A former IT consultant for a California oil and gas company has admitted he intentionally tampered with its computer systems after he was turned down for a permanent position there. Mario Azar of Upland, California pleaded guilty to one felony count of intentionally damaging a computer system used in interstate and foreign …
Where do they find?
Where do they find and why this kind of people - definitely not a professional! Management error, yes, he is a bad apple but who and why selected him when there is, especially today, overflow in market for real professionals? Also, bad systems management - it's not difficult nor expensive to have systems where you manage everyone, even managers (specifically managers, they are often the weakest link and can cause even more problems - heh!)
Bigger question: who controlled this?
It is always possible that you get a bad apple, but where was the control policy? What about decent exit processes? This isn't just a "bad apple", this appears to be a framework failure which should have been designed to catch this.
From someone who more or less started SCADA security (which was time full of *very* scary discoveries)..
10 years minimum plus they should claim on his professional indemnity insurance...
SCADA Systems Management
As having worked in the field, exit policy is just one fault with control of SCADA systems. Add to it a list of malicious vulnerabilities and lack of proper external access monitoring makes SCADA the weakest yet most important part of most large industrial processes.
On-site security is a joke at a lot of these installations, most networks have external access to critical systems and engineers are regularly let go with no proper consultation on resecuring the system.
It seems that it will take a major attack to help people wake up to the importance of keeping these systems safe. Recent research shows that current overloading at even small power grid stations would allow major parts of the US grid backbone to be brought offline in one foul swoop.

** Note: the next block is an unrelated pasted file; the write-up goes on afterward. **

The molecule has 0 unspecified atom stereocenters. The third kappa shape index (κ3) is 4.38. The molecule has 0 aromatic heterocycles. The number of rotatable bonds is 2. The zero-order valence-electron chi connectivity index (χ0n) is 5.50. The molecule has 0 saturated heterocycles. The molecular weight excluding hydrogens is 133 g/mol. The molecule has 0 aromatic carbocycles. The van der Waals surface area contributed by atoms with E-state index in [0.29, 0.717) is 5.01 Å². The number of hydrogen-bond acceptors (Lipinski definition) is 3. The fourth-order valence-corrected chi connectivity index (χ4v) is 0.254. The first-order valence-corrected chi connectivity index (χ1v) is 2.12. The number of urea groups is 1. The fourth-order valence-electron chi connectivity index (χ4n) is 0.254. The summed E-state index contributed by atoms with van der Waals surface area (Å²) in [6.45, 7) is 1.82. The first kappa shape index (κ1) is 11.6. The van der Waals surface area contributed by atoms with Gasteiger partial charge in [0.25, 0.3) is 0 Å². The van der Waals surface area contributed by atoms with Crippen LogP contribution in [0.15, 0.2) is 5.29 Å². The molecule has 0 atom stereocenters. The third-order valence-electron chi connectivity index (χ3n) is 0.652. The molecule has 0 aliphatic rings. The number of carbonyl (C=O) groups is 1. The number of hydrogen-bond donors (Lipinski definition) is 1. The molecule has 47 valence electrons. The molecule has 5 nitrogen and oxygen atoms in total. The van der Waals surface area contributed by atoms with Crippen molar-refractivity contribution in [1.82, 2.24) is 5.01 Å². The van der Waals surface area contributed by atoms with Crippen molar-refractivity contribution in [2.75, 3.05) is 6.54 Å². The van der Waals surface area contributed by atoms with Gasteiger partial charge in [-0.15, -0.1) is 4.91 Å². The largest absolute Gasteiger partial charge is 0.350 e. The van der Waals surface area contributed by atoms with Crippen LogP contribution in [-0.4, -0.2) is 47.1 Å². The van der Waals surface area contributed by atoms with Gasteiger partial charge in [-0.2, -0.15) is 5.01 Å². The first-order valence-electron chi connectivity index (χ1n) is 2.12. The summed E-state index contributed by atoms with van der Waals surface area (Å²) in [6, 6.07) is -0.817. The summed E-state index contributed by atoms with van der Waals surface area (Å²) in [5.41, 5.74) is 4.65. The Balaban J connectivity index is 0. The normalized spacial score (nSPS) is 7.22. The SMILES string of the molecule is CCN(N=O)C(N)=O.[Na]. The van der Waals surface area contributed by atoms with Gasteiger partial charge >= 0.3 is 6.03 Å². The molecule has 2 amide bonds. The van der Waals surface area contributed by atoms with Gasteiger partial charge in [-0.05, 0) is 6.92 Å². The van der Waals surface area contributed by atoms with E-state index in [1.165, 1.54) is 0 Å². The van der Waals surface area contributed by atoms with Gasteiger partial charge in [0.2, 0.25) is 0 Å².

Fire sale indeed.
Midget Oil Platforms
Hey, I wanna know where the midget oil platforms are? Why all the hyperbole and saying that he controlled GIANT oil platforms? Are there small and midget, sorry dwarf oil platforms?
It always comes back to people wearing suits deciding that IT is 'just another set of disposable people', and that everything happens by magic. If you buy Microsoft systems, you're secure, right? Says so in the brochure.. All sysadmins do is press buttons and things happen. Can't be hard, right? Not lke preparing powerpoint slides and presentations where you can actually see someone do something.
HR, having no clue whatsoever, puts keywords in ads, and if you've got the buzzwords down to pat, you get to interview. Unless you already have some really clued in people on the interview panels, you end up with whoever can most confidently throw the most buzzwords in the shortest time (I do interviewing where I work, and the amount of people who confidently spout complete garbage liberally sprinkled with buzzwords, and claim to be MVPs or experienced developers/admins etc. is frankly astonishing. Even when you pick them up on it, they just throw out a whole set of completely unrelated buzzwords).
What people just don't understand is, when you hire a sysadmin, or someone with administrative level access, you're handing them the keys to your company. Unlike almost anyone else outside the directors office, they have the ability, single handedly, to undermine the operations of the company for a significant time period (possibly permanently).
If people started hiring with that in mind, I think they'd be a lot more stringent in who they hired, and HR staff may end up having to get a clue.
You are right. But it will never happen. Managment refuse to accept that a mere technician could have a similar or higher status to themselves. In Britain we call this the class system. I'm not sure what you'd call it in the rest of the world. Probably just plain snobbery.
Management are disposable
Tech is not, and really it should be obvious by now, that you need to hire tech that manages.
Tech needs to up their game, and study business and economics, and just replace the current management. And of course some in management could up their tech skills as well. There is no place now for either just a tech or a management person, tech and business are too intertwined.
The days of the blinkered specialist are over, it is about being an expert generalist nowadays.
There are the consultants like myself that destroy all client-sensitive information in my possession at the end of each engagement only to discover on a subsequent visit that all my accounts are still there. Nobody bothered to delete them.......................................
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